16:00 - Community Presentation – Upgrading from vSphere 4.1 to 5.1, Real World Experiences from the Field Graham French
16:45 - Raffle, Socrative, Other News
17:00 - Onwards – vBeers Sponsored by 10-Zig (Bridge Hotel)

Click here to register for the event

Big thanks to our sponsors Fusion-IO and 10Zig


Tuesday 8 January 2013

Using Virtualization to migrate between two DMZ’s

We currently have a project ongoing to migrate away from an ASA5510 to two shiny new PaloAlto firewall’s which are located at out ISP.  This part of the project was to migrate all DMZ servers which currently reside on a single ESXi host onto a new DMZ cluster with shared storage at our ISP.  To make things a little complicated, not only were we migrating all our public internet facing services from one firewall to another, but also changing from one public IP address range to another all with minimal downtime.


So, how did virtualization help with this?  Since all public facing servers were already virtualized (Aaprt from our Threat Management Gateway which will be by the end of the project) the actual migration of the VM’s from our current site up to our ISP was very easy using vMotion.  We simple stretched the VLAN up to our ISP and then migrated the servers over night via our 100mb link onto the new infrastructure.  Now this isn’t ideal as traffic was entering the ASA via another link, going across to our second site, going back to our ISP via another link and then hitting the server and then having to travel all the way back down to leave the ASA.  Since this was only a stop gap it was acceptable.  At the same time as stretching the VLAN across to our ISP we created another VLAN for the new DMZ and passed it through to both hosts.  So, both hosts up at our ISP could see the old VLAN hanging off the ASA and the new VLAN hanging of the PaloAlto firewalls.  We then verified and migrated the rule set from the ASA to the new PaloAlto devices and NAT’d the new public IP addresses to private IP addresses in the new VLAN for all the servers we were migrating.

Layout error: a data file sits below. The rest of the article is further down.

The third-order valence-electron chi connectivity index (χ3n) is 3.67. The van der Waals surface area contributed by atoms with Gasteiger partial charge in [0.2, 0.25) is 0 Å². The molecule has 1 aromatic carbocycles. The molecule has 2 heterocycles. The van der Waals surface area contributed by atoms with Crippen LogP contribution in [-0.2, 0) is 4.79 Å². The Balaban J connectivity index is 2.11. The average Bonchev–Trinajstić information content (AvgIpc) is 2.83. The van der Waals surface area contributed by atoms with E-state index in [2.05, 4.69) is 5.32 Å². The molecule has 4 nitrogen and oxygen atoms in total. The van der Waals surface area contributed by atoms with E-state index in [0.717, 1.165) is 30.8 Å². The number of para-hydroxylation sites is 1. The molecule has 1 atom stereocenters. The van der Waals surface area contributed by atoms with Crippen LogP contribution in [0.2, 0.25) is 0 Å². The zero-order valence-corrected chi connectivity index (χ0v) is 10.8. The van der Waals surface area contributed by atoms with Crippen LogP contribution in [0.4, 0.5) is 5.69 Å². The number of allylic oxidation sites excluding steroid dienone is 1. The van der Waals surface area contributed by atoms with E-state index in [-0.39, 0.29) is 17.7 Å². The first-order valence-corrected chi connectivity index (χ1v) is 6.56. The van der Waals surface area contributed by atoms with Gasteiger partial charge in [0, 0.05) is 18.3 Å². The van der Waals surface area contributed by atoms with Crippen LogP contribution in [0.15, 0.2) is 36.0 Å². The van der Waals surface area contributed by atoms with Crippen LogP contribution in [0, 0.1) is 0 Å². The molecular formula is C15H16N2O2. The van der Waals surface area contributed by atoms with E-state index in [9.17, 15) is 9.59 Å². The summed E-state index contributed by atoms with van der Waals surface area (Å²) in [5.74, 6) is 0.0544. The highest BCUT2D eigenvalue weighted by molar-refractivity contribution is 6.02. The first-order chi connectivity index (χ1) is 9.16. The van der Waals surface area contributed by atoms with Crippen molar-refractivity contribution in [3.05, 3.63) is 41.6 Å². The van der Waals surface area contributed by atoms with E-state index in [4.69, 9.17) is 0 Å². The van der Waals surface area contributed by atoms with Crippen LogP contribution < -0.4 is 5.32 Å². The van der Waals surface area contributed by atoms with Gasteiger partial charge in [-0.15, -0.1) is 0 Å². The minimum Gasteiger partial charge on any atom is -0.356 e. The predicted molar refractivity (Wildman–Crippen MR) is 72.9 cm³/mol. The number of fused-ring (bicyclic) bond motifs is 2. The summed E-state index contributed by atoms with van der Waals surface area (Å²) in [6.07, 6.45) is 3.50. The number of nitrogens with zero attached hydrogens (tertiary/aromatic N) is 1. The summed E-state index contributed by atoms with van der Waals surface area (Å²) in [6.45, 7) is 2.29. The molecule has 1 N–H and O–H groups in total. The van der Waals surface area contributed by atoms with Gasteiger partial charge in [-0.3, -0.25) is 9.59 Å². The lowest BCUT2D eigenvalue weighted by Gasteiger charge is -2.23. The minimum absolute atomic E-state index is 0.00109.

This is where having these servers virtualized saved us potentially 24 to 48 hours downtime (Not including roll back).  We needed to find a way to test the NAT and security rules on the PaloAlto firewalls whilst minimising downtime on the VM’s as some of these servers run public facing websites.  We also needed to change the public IP address for these servers whilst maintaining connectivity.  Luckily all servers were simple web servers with static content.  We arranged downtime to clone each server and then power on the clone which was still connected to the old DMZ and who’s traffic flowed through the ASA.  Once the service was resumed via the clone we could change the network for the original server to be the new VLAN, who’s traffic flowed via the PaloAlto, re-ip it to fall in line with the new DMZ’s IP range and then test both internally and externally by changing the hosts file on our client pc’s to point the hostname to ether the public or private IP address.  This allowed us to test both the NAT and security rules whilst not interrupting any public facing services.  Once we were happy that the rule set was correct and signed off we simply contacted our ISP and requested them to change the public IP addresses for the hosts to point to the new addresses and within 24 to 48 hours users would start connecting to the original server rather than the clone.  After DNS had updated globally we could destroy the clone.  If all these servers were physical we would either have to look into migrating the services to virtual or another physical host which would involve significant work to build new servers and deploy applications or manually move them to our ISP, test firewall rules and then request the DNS changes which could have taken potentially a few days to fully complete and document.